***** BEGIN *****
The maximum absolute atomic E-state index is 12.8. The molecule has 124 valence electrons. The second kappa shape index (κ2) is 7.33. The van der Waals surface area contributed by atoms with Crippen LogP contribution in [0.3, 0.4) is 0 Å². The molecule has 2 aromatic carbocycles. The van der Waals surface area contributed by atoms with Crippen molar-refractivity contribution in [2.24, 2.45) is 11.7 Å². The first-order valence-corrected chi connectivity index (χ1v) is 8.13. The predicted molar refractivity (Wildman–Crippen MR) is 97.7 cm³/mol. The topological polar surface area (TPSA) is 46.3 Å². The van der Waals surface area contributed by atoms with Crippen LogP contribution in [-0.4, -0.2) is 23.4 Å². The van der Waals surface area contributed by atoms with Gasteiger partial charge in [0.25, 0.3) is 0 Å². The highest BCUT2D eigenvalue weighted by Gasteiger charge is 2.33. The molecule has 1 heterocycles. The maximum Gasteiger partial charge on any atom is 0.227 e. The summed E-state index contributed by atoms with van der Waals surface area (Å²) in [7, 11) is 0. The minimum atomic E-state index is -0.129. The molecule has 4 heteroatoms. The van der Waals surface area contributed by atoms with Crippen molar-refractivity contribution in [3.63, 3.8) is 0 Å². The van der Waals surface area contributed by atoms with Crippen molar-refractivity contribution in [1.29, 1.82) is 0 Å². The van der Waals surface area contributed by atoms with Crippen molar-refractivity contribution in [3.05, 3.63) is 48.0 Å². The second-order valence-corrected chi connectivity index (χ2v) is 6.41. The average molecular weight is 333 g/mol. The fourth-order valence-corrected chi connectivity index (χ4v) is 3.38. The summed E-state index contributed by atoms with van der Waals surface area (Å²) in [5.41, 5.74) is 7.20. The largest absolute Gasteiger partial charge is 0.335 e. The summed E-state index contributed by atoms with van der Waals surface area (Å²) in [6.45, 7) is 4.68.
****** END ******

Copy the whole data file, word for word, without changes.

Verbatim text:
The maximum absolute atomic E-state index is 12.8. The molecule has 124 valence electrons. The second kappa shape index (κ2) is 7.33. The van der Waals surface area contributed by atoms with Crippen LogP contribution in [0.3, 0.4) is 0 Å². The molecule has 2 aromatic carbocycles. The van der Waals surface area contributed by atoms with Crippen molar-refractivity contribution in [2.24, 2.45) is 11.7 Å². The first-order valence-corrected chi connectivity index (χ1v) is 8.13. The predicted molar refractivity (Wildman–Crippen MR) is 97.7 cm³/mol. The topological polar surface area (TPSA) is 46.3 Å². The van der Waals surface area contributed by atoms with Crippen LogP contribution in [-0.4, -0.2) is 23.4 Å². The van der Waals surface area contributed by atoms with Gasteiger partial charge in [0.25, 0.3) is 0 Å². The highest BCUT2D eigenvalue weighted by Gasteiger charge is 2.33. The molecule has 1 heterocycles. The maximum Gasteiger partial charge on any atom is 0.227 e. The summed E-state index contributed by atoms with van der Waals surface area (Å²) in [7, 11) is 0. The minimum atomic E-state index is -0.129. The molecule has 4 heteroatoms. The van der Waals surface area contributed by atoms with Crippen molar-refractivity contribution in [3.63, 3.8) is 0 Å². The van der Waals surface area contributed by atoms with Crippen molar-refractivity contribution in [1.29, 1.82) is 0 Å². The van der Waals surface area contributed by atoms with Crippen molar-refractivity contribution in [3.05, 3.63) is 48.0 Å². The second-order valence-corrected chi connectivity index (χ2v) is 6.41. The average molecular weight is 333 g/mol. The fourth-order valence-corrected chi connectivity index (χ4v) is 3.38. The summed E-state index contributed by atoms with van der Waals surface area (Å²) in [5.41, 5.74) is 7.20. The largest absolute Gasteiger partial charge is 0.335 e. The summed E-state index contributed by atoms with van der Waals surface area (Å²) in [6.45, 7) is 4.68.